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The Race to Trace:
Security and Privacy of COVID-19 Contact Tracing Apps

June 2020

The Race to Trace


Mohammed (Joe) Masoodi

Mohammed (Joe) Masoodi

Sam Andrey

Sam Andrey

Karim Bardeesy

Karim Bardeesy


  • Sumit Bhatia
  • Zaynab Choudhry
  • Charles Finlay
  • Braelyn Guppy
  • Kate Pundyk
  • Yvonne Su



Executive Summary

As governments around the world scramble to control the spread of COVID-19, leaders and policy-makers are urgently considering new technologies that might help. Chief among these technologies are contact tracing apps — mobile device applications that track the proximity of other mobile devices and alert users if they have come close to someone infected with COVID-19.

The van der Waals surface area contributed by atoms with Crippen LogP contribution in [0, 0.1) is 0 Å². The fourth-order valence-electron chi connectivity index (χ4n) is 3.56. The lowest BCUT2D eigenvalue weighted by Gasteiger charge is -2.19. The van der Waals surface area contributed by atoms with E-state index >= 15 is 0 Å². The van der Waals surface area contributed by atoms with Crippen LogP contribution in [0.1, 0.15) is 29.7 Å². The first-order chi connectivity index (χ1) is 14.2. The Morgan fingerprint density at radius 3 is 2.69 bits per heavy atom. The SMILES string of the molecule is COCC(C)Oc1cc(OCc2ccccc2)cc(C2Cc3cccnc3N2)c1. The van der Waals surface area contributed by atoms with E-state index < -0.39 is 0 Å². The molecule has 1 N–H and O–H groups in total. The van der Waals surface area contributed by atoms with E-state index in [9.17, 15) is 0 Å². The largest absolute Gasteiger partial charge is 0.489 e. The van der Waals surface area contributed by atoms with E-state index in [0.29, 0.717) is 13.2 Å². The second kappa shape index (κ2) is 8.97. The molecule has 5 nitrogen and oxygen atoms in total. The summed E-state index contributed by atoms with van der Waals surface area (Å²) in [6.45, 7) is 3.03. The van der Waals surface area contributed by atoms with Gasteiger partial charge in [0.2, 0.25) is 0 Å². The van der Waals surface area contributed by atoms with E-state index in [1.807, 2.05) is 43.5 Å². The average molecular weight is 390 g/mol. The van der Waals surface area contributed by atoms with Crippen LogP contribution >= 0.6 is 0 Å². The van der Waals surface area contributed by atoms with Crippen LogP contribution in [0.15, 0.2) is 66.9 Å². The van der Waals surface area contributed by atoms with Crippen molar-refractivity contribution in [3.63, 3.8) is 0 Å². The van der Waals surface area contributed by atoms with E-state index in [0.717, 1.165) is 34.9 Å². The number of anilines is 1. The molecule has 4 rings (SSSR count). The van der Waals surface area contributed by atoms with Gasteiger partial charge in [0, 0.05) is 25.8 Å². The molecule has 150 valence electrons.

Proponents of these apps argue they can increase the volume, accuracy and reach of manual contact tracing, provided that enough of the population uses the app.

Though a contact tracing app has yet to be deployed nation-wide, many Canadians seem ready to embrace this technology. A survey of 2,000 Canadians from mid-May 2020 finds that:

  • Majorities of Canadians support making contact tracing apps mandatory for the use of public services, like public transit (55%) and in workplaces (51%), though in both cases only one in four strongly support such an approach.
  • Support is somewhat lower (46%) for retail or grocery stores making apps mandatory.
  • In contrast, opposition to landlords or condominiums making contact tracing apps mandatory (45%) surpassed support (30%).